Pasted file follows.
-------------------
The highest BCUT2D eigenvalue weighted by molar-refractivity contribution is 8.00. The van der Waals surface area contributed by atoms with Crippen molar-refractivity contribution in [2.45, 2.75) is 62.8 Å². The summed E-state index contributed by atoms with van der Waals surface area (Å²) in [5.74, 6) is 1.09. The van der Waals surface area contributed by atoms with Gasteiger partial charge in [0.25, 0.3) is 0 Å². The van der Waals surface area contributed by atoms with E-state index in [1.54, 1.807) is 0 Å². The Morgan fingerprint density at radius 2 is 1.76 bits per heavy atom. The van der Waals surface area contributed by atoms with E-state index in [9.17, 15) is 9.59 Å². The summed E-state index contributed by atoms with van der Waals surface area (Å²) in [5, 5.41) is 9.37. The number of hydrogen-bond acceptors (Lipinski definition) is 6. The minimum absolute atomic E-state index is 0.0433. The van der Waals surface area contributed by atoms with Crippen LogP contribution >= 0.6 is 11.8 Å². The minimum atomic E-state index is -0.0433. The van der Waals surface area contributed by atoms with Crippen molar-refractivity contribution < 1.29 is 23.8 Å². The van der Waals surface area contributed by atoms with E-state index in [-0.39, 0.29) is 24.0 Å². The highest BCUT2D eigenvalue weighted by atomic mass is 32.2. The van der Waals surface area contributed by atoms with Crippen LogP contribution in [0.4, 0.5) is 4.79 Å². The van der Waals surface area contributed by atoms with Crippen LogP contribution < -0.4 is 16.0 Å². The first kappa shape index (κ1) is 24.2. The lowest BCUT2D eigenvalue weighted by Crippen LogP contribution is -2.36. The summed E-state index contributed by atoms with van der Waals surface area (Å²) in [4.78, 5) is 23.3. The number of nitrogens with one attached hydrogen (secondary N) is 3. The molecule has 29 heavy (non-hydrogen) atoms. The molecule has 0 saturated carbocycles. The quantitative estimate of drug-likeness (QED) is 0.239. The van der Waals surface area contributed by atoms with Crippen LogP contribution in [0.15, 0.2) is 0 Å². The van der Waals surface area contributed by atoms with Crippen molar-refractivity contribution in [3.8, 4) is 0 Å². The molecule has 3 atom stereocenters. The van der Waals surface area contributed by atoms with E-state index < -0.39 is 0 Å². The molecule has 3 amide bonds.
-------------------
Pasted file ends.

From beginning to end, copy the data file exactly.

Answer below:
The highest BCUT2D eigenvalue weighted by molar-refractivity contribution is 8.00. The van der Waals surface area contributed by atoms with Crippen molar-refractivity contribution in [2.45, 2.75) is 62.8 Å². The summed E-state index contributed by atoms with van der Waals surface area (Å²) in [5.74, 6) is 1.09. The van der Waals surface area contributed by atoms with Gasteiger partial charge in [0.25, 0.3) is 0 Å². The van der Waals surface area contributed by atoms with E-state index in [1.54, 1.807) is 0 Å². The Morgan fingerprint density at radius 2 is 1.76 bits per heavy atom. The van der Waals surface area contributed by atoms with E-state index in [9.17, 15) is 9.59 Å². The summed E-state index contributed by atoms with van der Waals surface area (Å²) in [5, 5.41) is 9.37. The number of hydrogen-bond acceptors (Lipinski definition) is 6. The minimum absolute atomic E-state index is 0.0433. The van der Waals surface area contributed by atoms with Crippen LogP contribution >= 0.6 is 11.8 Å². The minimum atomic E-state index is -0.0433. The van der Waals surface area contributed by atoms with Crippen molar-refractivity contribution < 1.29 is 23.8 Å². The van der Waals surface area contributed by atoms with E-state index in [-0.39, 0.29) is 24.0 Å². The highest BCUT2D eigenvalue weighted by atomic mass is 32.2. The van der Waals surface area contributed by atoms with Crippen LogP contribution in [0.4, 0.5) is 4.79 Å². The van der Waals surface area contributed by atoms with Crippen LogP contribution < -0.4 is 16.0 Å². The first kappa shape index (κ1) is 24.2. The lowest BCUT2D eigenvalue weighted by Crippen LogP contribution is -2.36. The summed E-state index contributed by atoms with van der Waals surface area (Å²) in [4.78, 5) is 23.3. The number of nitrogens with one attached hydrogen (secondary N) is 3. The molecule has 29 heavy (non-hydrogen) atoms. The molecule has 0 saturated carbocycles. The quantitative estimate of drug-likeness (QED) is 0.239. The van der Waals surface area contributed by atoms with Crippen LogP contribution in [0.15, 0.2) is 0 Å². The van der Waals surface area contributed by atoms with Crippen molar-refractivity contribution in [3.8, 4) is 0 Å². The molecule has 3 atom stereocenters. The van der Waals surface area contributed by atoms with E-state index < -0.39 is 0 Å². The molecule has 3 amide bonds.